Shakshuka from Jerusalem by Yotam Ottolenghi and Sami Tamimi

Shakshuka from Jerusalem by Yotam Ottolenghi and Sami Tamimi


Cider with Maggie at Laurie Lee’s local

Following the wonderful wedding of a very dear friend in the Lake District I travel next to Gloucestershire to see my cousin’s wife. Having read my blog, Maggie wants to give me a typical Cotswold experience to write about, so after picking me up yesterday from Stroud railway station she takes me for half a cider at Laurie Lee’s local pub, The Woolpack, immortalised in his autobiography Cider With Rosie. Right on a narrow winding road in luscious countryside, The Woolpack is a little slice of very well-preserved history dating back to the early 1640s. We sip our cider in the adjoining beer garden and then wander up to the Holy Trinity Church opposite for a look at Laurie Lee’s grave with its simple headstone surrounded by giant daisies: Laurie Lee 1914 – 1997 / He lies in the valley he loved.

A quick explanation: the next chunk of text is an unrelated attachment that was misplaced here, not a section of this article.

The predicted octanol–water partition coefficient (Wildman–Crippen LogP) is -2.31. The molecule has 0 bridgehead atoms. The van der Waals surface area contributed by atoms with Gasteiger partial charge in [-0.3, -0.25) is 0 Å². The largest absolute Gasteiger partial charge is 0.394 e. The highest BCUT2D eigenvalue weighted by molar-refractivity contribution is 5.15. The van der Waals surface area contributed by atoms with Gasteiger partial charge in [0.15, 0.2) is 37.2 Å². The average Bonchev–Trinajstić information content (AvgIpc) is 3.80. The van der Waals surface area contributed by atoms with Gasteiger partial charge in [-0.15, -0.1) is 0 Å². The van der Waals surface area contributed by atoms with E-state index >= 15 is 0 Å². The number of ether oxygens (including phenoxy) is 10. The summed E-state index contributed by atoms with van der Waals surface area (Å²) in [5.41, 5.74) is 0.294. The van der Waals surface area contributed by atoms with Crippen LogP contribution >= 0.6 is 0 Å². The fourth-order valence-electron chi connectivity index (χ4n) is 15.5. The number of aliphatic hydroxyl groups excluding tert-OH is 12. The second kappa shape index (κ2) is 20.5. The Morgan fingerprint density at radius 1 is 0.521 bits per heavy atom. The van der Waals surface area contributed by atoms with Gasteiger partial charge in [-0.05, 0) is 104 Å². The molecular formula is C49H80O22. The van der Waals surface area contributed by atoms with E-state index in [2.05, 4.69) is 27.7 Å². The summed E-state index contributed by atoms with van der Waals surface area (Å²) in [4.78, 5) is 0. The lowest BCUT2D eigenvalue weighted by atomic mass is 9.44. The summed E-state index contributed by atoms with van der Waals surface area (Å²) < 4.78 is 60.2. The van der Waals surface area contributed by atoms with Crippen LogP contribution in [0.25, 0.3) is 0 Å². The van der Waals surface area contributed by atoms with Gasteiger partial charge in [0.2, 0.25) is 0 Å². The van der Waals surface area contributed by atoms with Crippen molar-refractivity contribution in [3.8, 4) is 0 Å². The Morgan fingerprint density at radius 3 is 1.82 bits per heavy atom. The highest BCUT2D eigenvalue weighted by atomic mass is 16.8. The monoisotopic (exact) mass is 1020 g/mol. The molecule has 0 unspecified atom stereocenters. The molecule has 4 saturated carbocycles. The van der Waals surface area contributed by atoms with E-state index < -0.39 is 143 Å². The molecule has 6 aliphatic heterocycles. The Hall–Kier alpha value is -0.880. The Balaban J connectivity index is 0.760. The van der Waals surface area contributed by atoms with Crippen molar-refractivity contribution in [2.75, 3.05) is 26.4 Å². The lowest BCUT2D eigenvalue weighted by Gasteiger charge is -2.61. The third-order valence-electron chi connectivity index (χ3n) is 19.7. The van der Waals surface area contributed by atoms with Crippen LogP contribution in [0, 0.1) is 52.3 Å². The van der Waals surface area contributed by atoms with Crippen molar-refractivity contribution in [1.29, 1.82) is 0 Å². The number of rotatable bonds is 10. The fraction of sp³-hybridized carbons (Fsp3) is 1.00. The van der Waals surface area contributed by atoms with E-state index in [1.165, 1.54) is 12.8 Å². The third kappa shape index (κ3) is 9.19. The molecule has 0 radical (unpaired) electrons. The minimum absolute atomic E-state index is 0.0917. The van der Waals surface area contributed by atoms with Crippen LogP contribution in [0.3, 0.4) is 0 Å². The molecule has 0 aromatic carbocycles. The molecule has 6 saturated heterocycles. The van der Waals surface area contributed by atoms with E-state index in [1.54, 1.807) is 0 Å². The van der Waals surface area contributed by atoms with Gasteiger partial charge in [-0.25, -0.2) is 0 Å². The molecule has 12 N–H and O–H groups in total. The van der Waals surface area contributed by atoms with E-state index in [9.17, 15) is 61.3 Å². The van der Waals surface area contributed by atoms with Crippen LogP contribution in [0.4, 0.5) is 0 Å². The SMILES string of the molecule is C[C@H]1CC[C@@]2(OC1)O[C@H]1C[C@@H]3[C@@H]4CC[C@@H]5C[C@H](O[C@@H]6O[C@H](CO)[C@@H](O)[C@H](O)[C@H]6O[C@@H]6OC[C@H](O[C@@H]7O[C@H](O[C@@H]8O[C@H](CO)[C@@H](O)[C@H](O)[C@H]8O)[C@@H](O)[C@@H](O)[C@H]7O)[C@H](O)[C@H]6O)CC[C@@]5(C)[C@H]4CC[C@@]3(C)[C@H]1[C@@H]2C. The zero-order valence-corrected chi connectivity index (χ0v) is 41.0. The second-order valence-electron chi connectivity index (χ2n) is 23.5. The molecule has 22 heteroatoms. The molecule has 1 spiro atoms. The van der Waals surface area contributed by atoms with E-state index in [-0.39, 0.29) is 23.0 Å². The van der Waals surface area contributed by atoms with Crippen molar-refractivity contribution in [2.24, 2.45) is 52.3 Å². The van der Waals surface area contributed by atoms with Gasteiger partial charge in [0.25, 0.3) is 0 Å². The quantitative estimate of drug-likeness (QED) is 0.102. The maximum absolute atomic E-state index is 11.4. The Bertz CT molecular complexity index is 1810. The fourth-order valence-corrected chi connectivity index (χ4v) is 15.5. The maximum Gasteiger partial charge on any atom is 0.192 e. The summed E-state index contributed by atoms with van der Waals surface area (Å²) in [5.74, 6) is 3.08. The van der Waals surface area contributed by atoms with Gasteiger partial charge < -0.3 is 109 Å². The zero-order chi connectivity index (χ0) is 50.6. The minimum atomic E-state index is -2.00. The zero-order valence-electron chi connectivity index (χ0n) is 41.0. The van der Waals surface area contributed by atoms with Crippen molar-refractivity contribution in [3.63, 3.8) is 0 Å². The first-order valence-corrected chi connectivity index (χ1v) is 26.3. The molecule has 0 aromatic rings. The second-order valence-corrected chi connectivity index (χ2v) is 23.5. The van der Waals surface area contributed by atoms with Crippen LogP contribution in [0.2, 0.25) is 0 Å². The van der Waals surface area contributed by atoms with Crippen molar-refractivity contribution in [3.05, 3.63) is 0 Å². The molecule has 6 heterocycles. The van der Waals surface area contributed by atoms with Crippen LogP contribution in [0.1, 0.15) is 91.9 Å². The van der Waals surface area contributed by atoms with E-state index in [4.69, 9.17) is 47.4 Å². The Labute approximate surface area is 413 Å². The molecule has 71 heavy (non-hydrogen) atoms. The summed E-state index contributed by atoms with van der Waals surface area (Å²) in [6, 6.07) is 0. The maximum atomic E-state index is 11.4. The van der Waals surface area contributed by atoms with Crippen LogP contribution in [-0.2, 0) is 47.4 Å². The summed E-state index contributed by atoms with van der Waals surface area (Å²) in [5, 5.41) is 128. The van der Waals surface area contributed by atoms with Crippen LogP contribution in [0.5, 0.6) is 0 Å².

The Woolpack, Stroud

The Woolpack, Slad

Back at Maggie’s in her fabulous farmhouse-style kitchen we sip champers and catch up on all the goss while she makes dinner – a yummy Loyd Grossman Thai green curry with onion, green pepper (capsicum for my Aussie readers), carrot, green beans, bamboo shoots and gorgeous big juicy prawns.

Thai green prawn curry, chez Maggie

Thai green prawn curry, chez Maggie

In honour of Wimbledon starting this week there’s strawberries and cream for pudding, and we cosy up by the fire with Amber, their beautiful golden lab, and fall asleep to rubbish on the telly.

Strawberries and cream

Strawberries and cream, chez Maggie

Next morning, after tea, toast and Frank Cooper’s Oxford marmalade (the best marmalade ever) for breakfast, Tom, my strapping godson, appears having arrived home late last night from a holiday with school friends. Before Maggie and I leave to take me to the train station there’s the obligatory annual photograph of Tom and I together to demonstrate how tall he is; at six foot three inches he stands more than a head above midget Aunty Caroline. I must remember to wear my highest high heels next time I see him!

Toast and Oxford maramalde

Toast and Oxford marmalade, chez Maggie

The Woolpack
Slad, Gloucestershire
Visited 25 June 2012